Friday, June 22, 2012

June 11, 1184 BC – Trojans Discover Achaean Ruse

Ten years of siege and warfare ended suddenly when the Greeks of Achaea left the shores of Troy.  They had arrived under King Agamemnon of Mycenae, the greatest Greek city-state, after Prince Paris of Troy had abducted Queen Helen of Sparta.  Agamemnon, whose family had been cursed with ill-fortune despite its might due to the sins of his ancestor Tantalus, and his brother Menelaus had spent much of their youth in exile in the house of Spartan King Tyndareus, whose daughter Clytemnestra married Agamemnon.  The question of a spouse for Helen, however, caused stir all over Greece as she was the daughter of Zeus by Queen Leda of Sparta, whom he had seduced in the form of a swan.  Her divine beauty drew in dozens of royal suitors from as far away as Crete and Ithaca.  The Ithacan Prince Odysseus brought no gifts but an offering to solve the matter, which had confounded Tyndareus as he was afraid any choice would cause a war.  All the suitors were required to take an oath to defend the winner of Helen’s hand, thus ending any chance of a violent quarrel.  When the oaths were confirmed by the sacrifice of a horse, Tyndareus chose Menelaus, who had not attended and sent his brother Agamemnon in his place, to marry Helen.

Years passed quietly until Paris of Troy arrived after having served as judge in a beauty contest for Hera, Athena, and Aphrodite, choosing the last because of her bribe to award him the most beautiful mortal woman in the world, Helen.  Despite her husband and daughter, Hermione, Helen fell in love with the prince and left.  When the betrayal was discovered, Menelaus and his brother Agamemnon called upon all of the suitors to fulfill their oaths and declare war upon Troy.  Many of the Greeks, now kings, were uneasy about the expedition, but honor forced them to comply.  Odysseus feigned madness for a short while to avoid the war before finally complying.  Even Achilles, who had been hidden by his nymph mother Thetis in the disguise of a young girl, drew up arms when he was discovered by Odysseus.  The Greeks assembled a fleet of a thousand ships and, after offending and finally appeasing the goddess Artemis, launched their long assault against Troy’s strong walls with an estimated 100,000 men.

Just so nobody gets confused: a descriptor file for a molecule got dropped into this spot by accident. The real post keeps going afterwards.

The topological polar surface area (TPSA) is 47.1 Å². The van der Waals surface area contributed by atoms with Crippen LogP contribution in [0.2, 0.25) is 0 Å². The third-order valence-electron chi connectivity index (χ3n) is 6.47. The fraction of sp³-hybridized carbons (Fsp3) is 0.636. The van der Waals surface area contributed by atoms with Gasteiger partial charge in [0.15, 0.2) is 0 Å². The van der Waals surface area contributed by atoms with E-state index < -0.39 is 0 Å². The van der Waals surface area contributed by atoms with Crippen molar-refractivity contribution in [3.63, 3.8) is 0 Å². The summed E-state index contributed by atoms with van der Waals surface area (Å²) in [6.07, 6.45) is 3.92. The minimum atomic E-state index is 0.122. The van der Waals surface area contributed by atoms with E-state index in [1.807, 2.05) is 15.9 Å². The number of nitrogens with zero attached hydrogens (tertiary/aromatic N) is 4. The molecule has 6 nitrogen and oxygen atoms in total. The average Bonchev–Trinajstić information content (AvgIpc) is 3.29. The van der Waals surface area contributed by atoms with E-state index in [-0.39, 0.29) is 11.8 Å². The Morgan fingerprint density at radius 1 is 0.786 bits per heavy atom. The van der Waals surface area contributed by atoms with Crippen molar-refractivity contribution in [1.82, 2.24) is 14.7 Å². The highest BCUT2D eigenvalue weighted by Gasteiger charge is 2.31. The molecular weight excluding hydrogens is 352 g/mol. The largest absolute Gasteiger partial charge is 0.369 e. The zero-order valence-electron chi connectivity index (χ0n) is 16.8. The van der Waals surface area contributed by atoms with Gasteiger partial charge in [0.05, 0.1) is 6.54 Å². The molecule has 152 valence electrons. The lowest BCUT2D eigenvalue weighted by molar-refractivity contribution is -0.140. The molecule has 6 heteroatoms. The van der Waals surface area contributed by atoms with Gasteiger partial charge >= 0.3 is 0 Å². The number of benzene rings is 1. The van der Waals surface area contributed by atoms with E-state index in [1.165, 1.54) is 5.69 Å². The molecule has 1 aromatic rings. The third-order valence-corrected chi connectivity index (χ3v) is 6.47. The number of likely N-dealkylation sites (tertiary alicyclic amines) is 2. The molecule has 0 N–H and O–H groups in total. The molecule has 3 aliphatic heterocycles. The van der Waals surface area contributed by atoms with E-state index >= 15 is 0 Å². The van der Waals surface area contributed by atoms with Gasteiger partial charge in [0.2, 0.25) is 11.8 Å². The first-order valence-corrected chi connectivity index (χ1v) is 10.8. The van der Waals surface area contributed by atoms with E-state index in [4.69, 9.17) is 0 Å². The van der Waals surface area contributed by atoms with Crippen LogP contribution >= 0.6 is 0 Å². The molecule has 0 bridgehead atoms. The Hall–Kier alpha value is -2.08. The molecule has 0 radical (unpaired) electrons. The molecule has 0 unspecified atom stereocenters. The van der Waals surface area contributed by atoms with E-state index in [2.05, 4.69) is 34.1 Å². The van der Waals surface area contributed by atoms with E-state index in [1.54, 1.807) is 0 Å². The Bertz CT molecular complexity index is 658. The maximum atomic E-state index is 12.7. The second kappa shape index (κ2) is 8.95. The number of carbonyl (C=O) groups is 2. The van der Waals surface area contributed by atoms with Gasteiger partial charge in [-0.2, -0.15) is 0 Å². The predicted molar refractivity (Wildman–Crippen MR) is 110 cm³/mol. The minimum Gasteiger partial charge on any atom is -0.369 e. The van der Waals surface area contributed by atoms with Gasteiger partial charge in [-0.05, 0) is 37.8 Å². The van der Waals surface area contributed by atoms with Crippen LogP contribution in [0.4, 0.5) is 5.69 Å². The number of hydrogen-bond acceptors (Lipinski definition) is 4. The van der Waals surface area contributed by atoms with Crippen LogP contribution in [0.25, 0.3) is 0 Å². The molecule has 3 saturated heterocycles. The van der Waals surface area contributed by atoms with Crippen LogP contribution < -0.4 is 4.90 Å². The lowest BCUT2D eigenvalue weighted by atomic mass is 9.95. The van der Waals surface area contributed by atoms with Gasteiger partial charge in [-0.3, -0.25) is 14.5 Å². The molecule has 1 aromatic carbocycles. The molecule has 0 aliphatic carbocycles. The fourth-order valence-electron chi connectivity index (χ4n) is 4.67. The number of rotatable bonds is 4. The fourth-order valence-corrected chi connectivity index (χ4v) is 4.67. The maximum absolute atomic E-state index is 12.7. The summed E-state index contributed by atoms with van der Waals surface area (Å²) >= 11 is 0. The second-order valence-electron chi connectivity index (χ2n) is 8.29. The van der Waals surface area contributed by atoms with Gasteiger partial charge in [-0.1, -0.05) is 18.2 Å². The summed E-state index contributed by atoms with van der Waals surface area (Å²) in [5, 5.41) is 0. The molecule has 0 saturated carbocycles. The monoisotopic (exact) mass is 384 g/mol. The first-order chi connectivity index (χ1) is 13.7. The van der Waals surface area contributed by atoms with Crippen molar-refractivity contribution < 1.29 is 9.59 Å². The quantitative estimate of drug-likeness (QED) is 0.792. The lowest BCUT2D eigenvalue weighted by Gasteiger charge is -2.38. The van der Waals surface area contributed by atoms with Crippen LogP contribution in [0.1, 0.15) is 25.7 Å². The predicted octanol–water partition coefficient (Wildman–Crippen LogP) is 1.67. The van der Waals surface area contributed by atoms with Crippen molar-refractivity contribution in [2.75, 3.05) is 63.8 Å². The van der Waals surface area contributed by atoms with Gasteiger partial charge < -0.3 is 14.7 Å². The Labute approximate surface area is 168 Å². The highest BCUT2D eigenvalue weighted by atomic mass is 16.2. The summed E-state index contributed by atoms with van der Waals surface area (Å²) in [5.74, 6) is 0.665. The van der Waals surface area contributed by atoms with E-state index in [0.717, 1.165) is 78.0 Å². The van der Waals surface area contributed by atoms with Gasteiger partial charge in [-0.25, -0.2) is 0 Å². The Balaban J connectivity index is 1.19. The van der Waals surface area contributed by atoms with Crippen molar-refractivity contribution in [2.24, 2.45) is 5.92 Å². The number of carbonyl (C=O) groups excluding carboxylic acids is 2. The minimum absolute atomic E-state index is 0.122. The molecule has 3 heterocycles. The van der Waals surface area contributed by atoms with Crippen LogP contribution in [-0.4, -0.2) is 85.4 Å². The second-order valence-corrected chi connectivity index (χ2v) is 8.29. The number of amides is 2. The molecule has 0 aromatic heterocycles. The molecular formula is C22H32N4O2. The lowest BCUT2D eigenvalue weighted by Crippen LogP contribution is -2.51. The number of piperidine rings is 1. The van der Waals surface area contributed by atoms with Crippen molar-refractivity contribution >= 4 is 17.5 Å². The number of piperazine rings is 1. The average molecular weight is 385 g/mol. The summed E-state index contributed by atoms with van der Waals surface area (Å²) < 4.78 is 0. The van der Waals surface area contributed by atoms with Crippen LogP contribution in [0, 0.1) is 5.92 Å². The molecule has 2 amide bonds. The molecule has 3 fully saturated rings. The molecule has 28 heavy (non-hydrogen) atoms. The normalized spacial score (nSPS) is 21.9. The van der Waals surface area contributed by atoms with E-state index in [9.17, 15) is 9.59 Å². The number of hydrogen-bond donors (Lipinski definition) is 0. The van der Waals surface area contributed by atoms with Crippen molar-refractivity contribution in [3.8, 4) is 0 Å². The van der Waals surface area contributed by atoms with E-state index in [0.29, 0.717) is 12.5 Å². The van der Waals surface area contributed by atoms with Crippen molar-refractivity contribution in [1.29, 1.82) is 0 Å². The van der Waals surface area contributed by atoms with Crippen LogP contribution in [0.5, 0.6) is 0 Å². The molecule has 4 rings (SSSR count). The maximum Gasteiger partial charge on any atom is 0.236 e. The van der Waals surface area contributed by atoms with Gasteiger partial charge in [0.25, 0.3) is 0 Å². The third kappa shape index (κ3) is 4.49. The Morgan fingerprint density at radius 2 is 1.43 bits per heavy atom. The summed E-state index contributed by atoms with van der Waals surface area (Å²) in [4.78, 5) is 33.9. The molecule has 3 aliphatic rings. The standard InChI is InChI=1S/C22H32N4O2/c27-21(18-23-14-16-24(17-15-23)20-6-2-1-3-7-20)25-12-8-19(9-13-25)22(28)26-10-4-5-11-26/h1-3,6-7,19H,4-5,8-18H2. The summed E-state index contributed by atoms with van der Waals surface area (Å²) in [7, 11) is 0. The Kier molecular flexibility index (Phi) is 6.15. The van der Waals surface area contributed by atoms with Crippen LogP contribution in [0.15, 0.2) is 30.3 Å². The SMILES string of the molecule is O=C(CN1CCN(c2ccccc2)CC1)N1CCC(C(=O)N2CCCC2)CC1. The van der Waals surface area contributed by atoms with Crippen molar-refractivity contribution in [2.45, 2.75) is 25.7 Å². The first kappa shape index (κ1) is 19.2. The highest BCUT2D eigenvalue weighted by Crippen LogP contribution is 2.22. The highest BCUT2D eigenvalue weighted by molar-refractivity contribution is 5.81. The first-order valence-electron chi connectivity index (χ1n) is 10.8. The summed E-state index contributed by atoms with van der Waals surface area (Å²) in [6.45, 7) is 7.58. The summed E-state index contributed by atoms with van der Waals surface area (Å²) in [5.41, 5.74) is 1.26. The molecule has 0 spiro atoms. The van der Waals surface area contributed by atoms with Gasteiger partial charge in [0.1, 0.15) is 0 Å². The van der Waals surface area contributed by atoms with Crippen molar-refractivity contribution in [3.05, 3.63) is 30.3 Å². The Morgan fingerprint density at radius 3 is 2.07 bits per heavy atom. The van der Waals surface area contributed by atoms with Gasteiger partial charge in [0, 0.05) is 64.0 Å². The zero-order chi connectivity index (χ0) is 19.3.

Battles in outlying cities and islands raged for nine years without achieving more than a siege of Troy.  Infighting grew up, such as Odysseus planting a bribe from King Priam of Troy on Palamedes that resulted in the Greeks stoning Palamedes for treason and later refusing justice to his father Nauplius for the good of the war effort.  Later, a mutiny arose, but it was put down by strong words from Achilles.  Soon after, Achilles himself decided to quit the war when Agamemnon took his concubine, coming back only when his cousin Patroclus was killed by the Trojan crown prince, Hector.  Achilles killed Hector, returned his body to Priam, and was killed by an arrow from Paris after falling in love with a Trojan princess.  Odysseus and Ajax of Salamis bickered over Achilles’ armor, and Ajax, arguably the second-greatest Greek general, killed himself upon losing.  Odysseus recovered the wounded Philoctetes, who used Heracles’ bow to shoot Paris, which caused Helen to switch loyalties out of homesickness.  After his death, the Trojan princes fought over Helen’s hand, and eventually Deiphobus won out, driving his brother Helenus into exile, where he was caught by Odysseus and interrogated for the prophecies needed to be fulfilled to destroy Troy.

After meeting the requirements, Odysseus launched a scheme in which the Greek fleet would retreat as if in defeat.  They left behind a giant horse statue made of wood as a sacrifice to ensure safe travel home and Sinon, who would pretend to be a Greek deserter trick the Trojans into bringing the horse inside the city.  A festival began around the horse, though some Trojans such as Laocoön, priest of Neptune, were suspicious.  He cried out,